Six NATO allies refuse to help the U.S. train Iraqi officers
November 19, 2004
WASHINGTON (AP) – At least six NATO allies are refusing to send military instructors to help the United States train Iraqi officers, another impediment in the Bush administration’s drive for support for its effort to pacify Iraq.
The six nations – Germany, France, Belgium, Spain, Luxembourg and Greece – had refused to contribute troops to the U.S.-led coalition that overthrew President Saddam Hussein and to the postwar campaign against insurgents.
The administration was hoping to forge a consensus on postwar peacemaking. The project to train Iraqi officers will not involve combat duties and is part of a broader security program.
A State Department official close to the dispute said Friday that all 26 NATO allies voted on Wednesday at alliance headquarters in Brussels for the training program and agreed to help fund it. However, at least six held out from playing any active role and refused to send officers to NATO staging areas in Norfolk, Va., and Mons, Belgium.
Still, the official, speaking on condition of anonymity, stressed that all NATO allies, including the holdouts, approved the plan by consensus and were committed to paying a share of the costs.
Meanwhile, the State Department’s deputy spokesman, Adam Ereli, said of the holdouts: “It’s a decision of the individual countries that does not undermine the importance or value of the overall mission.”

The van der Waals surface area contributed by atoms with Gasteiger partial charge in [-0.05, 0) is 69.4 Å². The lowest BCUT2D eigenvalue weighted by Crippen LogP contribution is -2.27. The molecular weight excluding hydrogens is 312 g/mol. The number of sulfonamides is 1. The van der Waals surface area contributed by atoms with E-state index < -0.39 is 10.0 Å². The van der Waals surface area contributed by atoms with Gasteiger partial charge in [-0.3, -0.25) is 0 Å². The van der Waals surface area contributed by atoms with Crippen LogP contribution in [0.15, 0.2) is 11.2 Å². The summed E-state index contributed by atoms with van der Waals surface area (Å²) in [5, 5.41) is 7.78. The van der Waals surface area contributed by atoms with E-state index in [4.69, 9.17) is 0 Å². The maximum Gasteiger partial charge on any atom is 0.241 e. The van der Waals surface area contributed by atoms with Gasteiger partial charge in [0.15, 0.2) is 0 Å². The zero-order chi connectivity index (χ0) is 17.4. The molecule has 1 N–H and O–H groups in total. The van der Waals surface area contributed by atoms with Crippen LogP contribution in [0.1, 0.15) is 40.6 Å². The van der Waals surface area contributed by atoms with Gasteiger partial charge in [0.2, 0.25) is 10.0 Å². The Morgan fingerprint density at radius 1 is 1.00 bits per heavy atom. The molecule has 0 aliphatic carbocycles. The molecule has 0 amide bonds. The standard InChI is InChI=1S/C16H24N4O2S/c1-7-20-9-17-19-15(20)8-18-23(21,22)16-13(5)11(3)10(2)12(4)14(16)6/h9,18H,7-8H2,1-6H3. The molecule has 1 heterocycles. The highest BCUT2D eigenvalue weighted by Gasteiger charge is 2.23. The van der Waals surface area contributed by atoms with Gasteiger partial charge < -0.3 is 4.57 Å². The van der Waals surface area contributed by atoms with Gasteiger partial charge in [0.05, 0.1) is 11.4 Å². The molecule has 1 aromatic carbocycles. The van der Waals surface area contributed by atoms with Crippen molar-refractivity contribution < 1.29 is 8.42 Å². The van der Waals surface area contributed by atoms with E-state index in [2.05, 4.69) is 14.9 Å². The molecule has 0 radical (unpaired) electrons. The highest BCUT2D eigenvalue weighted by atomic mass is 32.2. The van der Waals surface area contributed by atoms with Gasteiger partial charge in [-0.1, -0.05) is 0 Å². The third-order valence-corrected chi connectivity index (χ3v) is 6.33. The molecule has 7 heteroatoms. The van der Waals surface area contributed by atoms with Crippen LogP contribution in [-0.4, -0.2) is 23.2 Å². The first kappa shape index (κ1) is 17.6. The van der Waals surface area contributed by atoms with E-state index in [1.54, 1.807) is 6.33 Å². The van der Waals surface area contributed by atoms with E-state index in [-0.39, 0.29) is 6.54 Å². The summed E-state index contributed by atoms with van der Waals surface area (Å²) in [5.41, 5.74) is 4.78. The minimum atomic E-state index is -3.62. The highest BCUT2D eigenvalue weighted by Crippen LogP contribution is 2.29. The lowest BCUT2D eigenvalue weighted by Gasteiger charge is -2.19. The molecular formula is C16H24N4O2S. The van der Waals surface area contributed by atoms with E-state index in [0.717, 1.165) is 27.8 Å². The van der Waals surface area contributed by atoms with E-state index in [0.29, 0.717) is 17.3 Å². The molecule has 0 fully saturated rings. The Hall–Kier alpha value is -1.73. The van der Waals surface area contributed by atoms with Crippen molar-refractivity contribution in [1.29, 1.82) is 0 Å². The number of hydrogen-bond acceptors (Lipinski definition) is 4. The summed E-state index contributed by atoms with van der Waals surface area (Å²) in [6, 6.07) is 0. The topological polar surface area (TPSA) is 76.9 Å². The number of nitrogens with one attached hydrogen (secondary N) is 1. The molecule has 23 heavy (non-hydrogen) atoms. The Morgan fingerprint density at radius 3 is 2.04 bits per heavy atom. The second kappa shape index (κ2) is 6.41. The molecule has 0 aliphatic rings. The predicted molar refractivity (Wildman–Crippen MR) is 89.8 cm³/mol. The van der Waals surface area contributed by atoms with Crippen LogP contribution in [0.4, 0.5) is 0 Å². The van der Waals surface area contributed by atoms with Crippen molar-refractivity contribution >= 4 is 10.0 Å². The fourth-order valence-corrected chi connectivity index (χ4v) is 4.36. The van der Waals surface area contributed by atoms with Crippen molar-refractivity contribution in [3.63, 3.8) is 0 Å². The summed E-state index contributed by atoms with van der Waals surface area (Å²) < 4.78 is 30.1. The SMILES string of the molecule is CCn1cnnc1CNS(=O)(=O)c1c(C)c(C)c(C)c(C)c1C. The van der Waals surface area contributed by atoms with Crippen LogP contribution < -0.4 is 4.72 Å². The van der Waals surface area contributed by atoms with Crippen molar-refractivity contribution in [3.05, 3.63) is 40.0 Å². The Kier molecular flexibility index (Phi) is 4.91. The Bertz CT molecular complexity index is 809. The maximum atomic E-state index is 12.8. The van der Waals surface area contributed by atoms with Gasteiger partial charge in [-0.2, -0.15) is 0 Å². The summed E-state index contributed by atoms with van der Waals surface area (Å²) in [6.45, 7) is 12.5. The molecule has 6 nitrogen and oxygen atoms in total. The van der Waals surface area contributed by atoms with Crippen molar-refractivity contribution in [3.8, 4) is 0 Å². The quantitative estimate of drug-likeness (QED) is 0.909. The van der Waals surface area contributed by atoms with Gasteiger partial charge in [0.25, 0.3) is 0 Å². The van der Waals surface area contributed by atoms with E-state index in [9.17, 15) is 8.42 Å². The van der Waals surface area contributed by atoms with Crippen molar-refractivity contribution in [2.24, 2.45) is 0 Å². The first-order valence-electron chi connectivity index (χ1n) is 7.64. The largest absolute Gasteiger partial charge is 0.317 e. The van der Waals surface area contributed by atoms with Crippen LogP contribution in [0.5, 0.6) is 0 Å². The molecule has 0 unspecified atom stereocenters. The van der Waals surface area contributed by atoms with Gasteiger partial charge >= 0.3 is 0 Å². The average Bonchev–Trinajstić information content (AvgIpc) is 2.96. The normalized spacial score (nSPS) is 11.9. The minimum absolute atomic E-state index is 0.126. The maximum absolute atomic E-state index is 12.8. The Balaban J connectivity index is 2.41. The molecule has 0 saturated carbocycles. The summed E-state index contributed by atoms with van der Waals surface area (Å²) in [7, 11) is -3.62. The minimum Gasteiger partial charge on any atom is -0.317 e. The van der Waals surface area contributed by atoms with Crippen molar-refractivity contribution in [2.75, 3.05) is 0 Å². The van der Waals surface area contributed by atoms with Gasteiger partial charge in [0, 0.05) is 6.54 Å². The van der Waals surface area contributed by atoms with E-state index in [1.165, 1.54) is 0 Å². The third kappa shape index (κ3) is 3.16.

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Hungary, which is withdrawing its troops from Iraq, will contribute a company to help protect the training officers, the official said. Fifteen other NATO countries will contribute trainers, protect troops, or both.
The United States will bear a large share of the costs and contribute a sizable percentage of the 400 officers and a protective force of about 1,200, the official said. An advance contingent of 60 to 65 officers will go to Baghdad in the four to six weeks to begin the training program.
While NATO long has played a postwar peacekeeping role in Afghanistan, disapproval lingers over the Bush administration’s decision to go to war in Iraq.
The decision to use NATO nations to train Iraqi officers is the first collective action on Iraq by the alliance, the official said. By contrast, the official said, NATO might increase its forces in Afghanistan.